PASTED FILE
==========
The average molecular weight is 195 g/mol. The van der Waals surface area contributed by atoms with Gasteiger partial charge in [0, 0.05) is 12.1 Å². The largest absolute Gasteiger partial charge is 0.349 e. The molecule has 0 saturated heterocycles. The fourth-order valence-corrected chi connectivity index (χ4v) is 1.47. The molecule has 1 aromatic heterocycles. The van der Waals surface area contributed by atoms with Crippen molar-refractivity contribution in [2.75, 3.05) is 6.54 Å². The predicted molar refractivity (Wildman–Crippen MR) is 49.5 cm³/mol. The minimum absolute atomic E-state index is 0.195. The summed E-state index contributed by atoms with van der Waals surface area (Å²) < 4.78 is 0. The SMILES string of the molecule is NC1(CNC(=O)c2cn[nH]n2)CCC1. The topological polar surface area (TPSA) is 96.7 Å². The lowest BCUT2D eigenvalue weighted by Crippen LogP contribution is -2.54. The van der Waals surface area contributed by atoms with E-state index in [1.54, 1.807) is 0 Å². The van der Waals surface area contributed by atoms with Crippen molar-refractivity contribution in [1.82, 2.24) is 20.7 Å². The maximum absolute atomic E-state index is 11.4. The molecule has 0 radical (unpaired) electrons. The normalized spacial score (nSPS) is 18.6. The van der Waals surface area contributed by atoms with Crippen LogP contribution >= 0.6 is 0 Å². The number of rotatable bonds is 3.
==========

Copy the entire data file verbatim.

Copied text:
The average molecular weight is 195 g/mol. The van der Waals surface area contributed by atoms with Gasteiger partial charge in [0, 0.05) is 12.1 Å². The largest absolute Gasteiger partial charge is 0.349 e. The molecule has 0 saturated heterocycles. The fourth-order valence-corrected chi connectivity index (χ4v) is 1.47. The molecule has 1 aromatic heterocycles. The van der Waals surface area contributed by atoms with Crippen molar-refractivity contribution in [2.75, 3.05) is 6.54 Å². The predicted molar refractivity (Wildman–Crippen MR) is 49.5 cm³/mol. The minimum absolute atomic E-state index is 0.195. The summed E-state index contributed by atoms with van der Waals surface area (Å²) < 4.78 is 0. The SMILES string of the molecule is NC1(CNC(=O)c2cn[nH]n2)CCC1. The topological polar surface area (TPSA) is 96.7 Å². The lowest BCUT2D eigenvalue weighted by Crippen LogP contribution is -2.54. The van der Waals surface area contributed by atoms with E-state index in [1.54, 1.807) is 0 Å². The van der Waals surface area contributed by atoms with Crippen molar-refractivity contribution in [1.82, 2.24) is 20.7 Å². The maximum absolute atomic E-state index is 11.4. The molecule has 0 radical (unpaired) electrons. The normalized spacial score (nSPS) is 18.6. The van der Waals surface area contributed by atoms with Crippen LogP contribution >= 0.6 is 0 Å². The number of rotatable bonds is 3.